Fidel Castro and his generals directed attacks on four fronts. Descending from the mountains with new weapons captured during the *Ofensiva and smuggled in by plane, Castro's forces won a series of tide-changing victories. Castro's major victory at Guisa, and the successful capture of several towns including Maffo, Contramaestre, and Central Oriente, brought the Cauto plains under his control.
*attack on mountain hideouts
A. The Radicals Take Control of the State and the Revolution
December 31 1958, the city of Santa Clara was captured by rebel forces which scared Batista to fleeing to the Dominican Republic.
His initial choice of president, Manuel Urrutia Lleó, took office on the 3rd of January.
B. The Radicals Initiate Sweeping Changes, Eliminating Old Institutions Completely

Radicals Reign of Terror 

C. Radicals Seek to Institutionalize and Spread their Ideologies

Castro also created a revolutionary militia to expand his power base among the former rebels and the supportive population.
-Castro also created the informant Committees for the Defense of the Revolution (CDRs). CDRs were tasked with keeping "vigilance against counter-revolutionary activity".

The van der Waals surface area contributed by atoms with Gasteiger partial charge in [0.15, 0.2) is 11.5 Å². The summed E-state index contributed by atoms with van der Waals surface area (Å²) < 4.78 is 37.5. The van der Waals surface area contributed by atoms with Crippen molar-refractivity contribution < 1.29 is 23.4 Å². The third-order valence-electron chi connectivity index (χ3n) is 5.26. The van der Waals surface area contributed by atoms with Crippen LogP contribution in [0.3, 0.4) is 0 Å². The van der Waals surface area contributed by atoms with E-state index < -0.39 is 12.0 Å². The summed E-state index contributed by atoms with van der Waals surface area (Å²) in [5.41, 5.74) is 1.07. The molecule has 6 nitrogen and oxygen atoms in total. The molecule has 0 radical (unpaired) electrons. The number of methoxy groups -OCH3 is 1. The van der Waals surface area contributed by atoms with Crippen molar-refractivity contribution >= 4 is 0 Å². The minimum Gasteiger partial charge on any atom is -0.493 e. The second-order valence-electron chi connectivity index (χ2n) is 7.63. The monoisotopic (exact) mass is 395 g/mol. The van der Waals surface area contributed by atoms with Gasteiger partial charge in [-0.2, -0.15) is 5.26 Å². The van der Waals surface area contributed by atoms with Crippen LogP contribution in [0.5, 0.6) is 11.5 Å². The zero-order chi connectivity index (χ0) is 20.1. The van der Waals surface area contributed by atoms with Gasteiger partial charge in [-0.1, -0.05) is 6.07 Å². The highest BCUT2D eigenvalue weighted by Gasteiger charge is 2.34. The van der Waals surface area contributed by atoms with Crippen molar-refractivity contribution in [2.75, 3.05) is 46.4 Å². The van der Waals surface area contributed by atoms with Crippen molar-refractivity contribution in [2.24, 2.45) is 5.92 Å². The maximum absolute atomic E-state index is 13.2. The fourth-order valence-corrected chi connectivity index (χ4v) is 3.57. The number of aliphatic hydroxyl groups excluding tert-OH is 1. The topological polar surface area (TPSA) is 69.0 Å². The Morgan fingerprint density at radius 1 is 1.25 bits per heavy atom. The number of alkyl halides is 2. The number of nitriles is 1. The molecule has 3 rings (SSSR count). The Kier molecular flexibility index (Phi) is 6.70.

-Hundreds of Batista-era agents, policemen and soldiers were put on public trial, accused of human rights abuses, war crimes, murder and torture most were convicted of these crimes and executed by firing squad or long imprisonment sentences.
Laws were introduced to provide equality for black Cubans and greater rights for women, while there were attempts to improve communications, medical facilities, health, housing, and education.
In 1961, the government nationalized all religious property, expelling all members of church and declared itself an atheist country.
Stage 8 does not fit the Crane Briton anatomy of revolution because there no rise of a strong leader after the revolution lead by Fidel Castro, his brother and Che Guevara. They do not lose power so that another person comes to claim the government. Their reign is stable and governed carefully.